But meanwhile she is also hints that such a mass killing had to have greater planning and done by more than a lone lunatic, and also pushes other pet projects such as this atrocity proving the need to allow everyone to carry guns, and decrying the wimpiness of current American students who should have rushed and overpowered the gunman instead of hiding or running.

Then she struck pay dirt. A report came in that the student had the words “Ismail Ax” written on his arm! Ismail! A Muslim name! The smoking gun at last! This news has set off another furious round of feverish speculation in the blog world that the killer might secretly have been a Muslim. I find it curious that all these people seem to want a terrorist attack by Muslims to occur in the US. Why is this?

Was the shooter a Muslim? Who knows? That information will eventually come out. And if so, what of it? Maybe he was just a fan of Moby Dick. Maybe “Ismail Ax” was some literary creation of his highly disturbed psyche. We know he was an English major who had strange creative impulses.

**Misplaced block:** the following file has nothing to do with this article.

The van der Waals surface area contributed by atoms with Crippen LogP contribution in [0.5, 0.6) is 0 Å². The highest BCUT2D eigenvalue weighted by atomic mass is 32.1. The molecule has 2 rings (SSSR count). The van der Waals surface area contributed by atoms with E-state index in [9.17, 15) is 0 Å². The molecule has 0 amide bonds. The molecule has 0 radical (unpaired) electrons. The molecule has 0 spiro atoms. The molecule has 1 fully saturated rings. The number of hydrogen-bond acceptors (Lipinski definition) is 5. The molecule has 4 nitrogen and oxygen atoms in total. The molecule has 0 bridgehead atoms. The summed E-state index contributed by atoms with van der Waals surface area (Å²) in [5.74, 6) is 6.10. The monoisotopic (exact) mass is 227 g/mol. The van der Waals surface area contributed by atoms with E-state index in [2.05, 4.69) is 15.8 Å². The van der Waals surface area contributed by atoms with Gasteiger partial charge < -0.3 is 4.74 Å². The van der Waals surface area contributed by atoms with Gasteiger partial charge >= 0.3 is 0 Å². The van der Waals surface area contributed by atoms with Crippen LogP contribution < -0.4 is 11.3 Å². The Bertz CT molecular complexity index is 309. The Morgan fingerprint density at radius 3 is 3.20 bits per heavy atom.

I am spending so much space on a fairly obscure person’s rantings because it provides a useful case study to indicate what can happen when you jump to conclusions right at the beginning of fast moving events and then try fit everything to meet that conclusion.

We all have some kind of immediate reaction to any event but the sensible thing, it seems to me, is to realize that our initial guess could be way off and wait until we have at least some reliable data before shooting off at the mouth. Otherwise you end up looking like an idiot. As Sherlock Holmes said in A Scandal in Bohemia: “It is a capital mistake to theorize before one has data. Insensibly one begins to twist facts to suit theories, instead of theories to suit facts.”